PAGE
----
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by Kim Leonard
PittsburghLive.com

For Robert Moore, buying and starting a franchised business was a lot like his first skydive when he turned 40 a year ago.

“A tad frightening, but exhilarating,” said Moore, who is lining up customers for the Spectrum Home Services business that he and his wife, Amy, run out of their McCandless home.

Sometimes, he said, “You just have to jump, so we did.”

Professionals who have lost their jobs or who feel like they’re going nowhere working for a corporation tend to consider investing in a business franchise when times are tough. That happened after the recession of nearly a decade ago, when numbers of franchise establishments rose by an average 5.6 percent a year from 2001 to 2005.

The growth rate since has slowed. And despite the current recession and high unemployment rates, the International Franchise Association forecasts that the number of franchises will decline this year by 1.2 percent, or 10,000 businesses — largely because of a scarcity of financing available to start a store or local service business.

“Once credit is available again, we look to see increases — but in good times or bad, the franchise industry outpaces non-franchised business growth,” said Alisha Harrison of the association, headquartered in Washington.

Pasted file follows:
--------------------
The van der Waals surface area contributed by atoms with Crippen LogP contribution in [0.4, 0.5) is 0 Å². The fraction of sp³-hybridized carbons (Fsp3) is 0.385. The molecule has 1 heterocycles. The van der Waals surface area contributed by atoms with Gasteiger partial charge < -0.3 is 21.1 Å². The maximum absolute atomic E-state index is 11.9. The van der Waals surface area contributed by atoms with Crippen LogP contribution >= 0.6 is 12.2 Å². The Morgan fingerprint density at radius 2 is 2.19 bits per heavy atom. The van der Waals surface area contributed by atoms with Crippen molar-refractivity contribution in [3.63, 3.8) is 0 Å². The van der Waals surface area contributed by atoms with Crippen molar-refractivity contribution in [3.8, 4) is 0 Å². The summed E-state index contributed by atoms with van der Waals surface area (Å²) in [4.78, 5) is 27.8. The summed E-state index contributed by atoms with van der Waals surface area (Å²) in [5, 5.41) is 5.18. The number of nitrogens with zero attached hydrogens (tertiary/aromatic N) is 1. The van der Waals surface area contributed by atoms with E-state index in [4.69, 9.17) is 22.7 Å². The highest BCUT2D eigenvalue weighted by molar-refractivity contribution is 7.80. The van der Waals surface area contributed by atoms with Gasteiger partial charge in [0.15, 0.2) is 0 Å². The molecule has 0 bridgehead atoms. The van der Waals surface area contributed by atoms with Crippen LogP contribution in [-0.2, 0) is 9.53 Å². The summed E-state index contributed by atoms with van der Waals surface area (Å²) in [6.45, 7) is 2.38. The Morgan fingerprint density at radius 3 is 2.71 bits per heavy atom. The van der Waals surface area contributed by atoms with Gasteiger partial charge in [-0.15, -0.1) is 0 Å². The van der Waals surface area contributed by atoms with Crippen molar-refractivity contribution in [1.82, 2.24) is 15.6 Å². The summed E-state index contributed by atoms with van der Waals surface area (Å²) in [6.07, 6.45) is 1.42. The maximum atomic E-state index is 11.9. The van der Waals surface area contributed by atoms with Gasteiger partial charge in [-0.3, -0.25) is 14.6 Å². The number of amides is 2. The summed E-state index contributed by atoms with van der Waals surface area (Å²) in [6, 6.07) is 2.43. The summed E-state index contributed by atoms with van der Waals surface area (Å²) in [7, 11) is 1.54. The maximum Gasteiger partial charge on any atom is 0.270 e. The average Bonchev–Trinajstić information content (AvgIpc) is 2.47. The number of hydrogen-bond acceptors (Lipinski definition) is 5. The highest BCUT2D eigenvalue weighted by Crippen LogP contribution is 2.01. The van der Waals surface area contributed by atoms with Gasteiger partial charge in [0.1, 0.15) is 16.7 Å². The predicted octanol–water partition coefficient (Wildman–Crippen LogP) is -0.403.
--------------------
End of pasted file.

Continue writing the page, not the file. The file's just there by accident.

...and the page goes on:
Moore lost his job as a field service manager for water-quality equipment maker Hach Co. through a restructuring in November. He’d been with the Colorado-based company for more than 20 years.

After applying for some other jobs, Moore started to look at franchises that would suit his background in human resources and prove successful in the Pittsburgh area.

The Moores settled on Spectrum and its array of home maintenance and personal services for senior citizens, families and real estate companies that own vacant homes, such as those acquired through foreclosures.

Spectrum charged the couple a $32,500 franchise fee. Moore estimates they’ve invested $100,000 in all so far, including cleaning and payroll equipment and a van with the Spectrum logo.

He and Amy, a former coordinator with Moms Club International, run the business from the home office he used with his prior employer. They’re hiring a few workers, and plan to lease warehouse space as the business grows. Spectrum, based in Sandy, Utah, was founded in 2000 and has 30 offices in 20 states.

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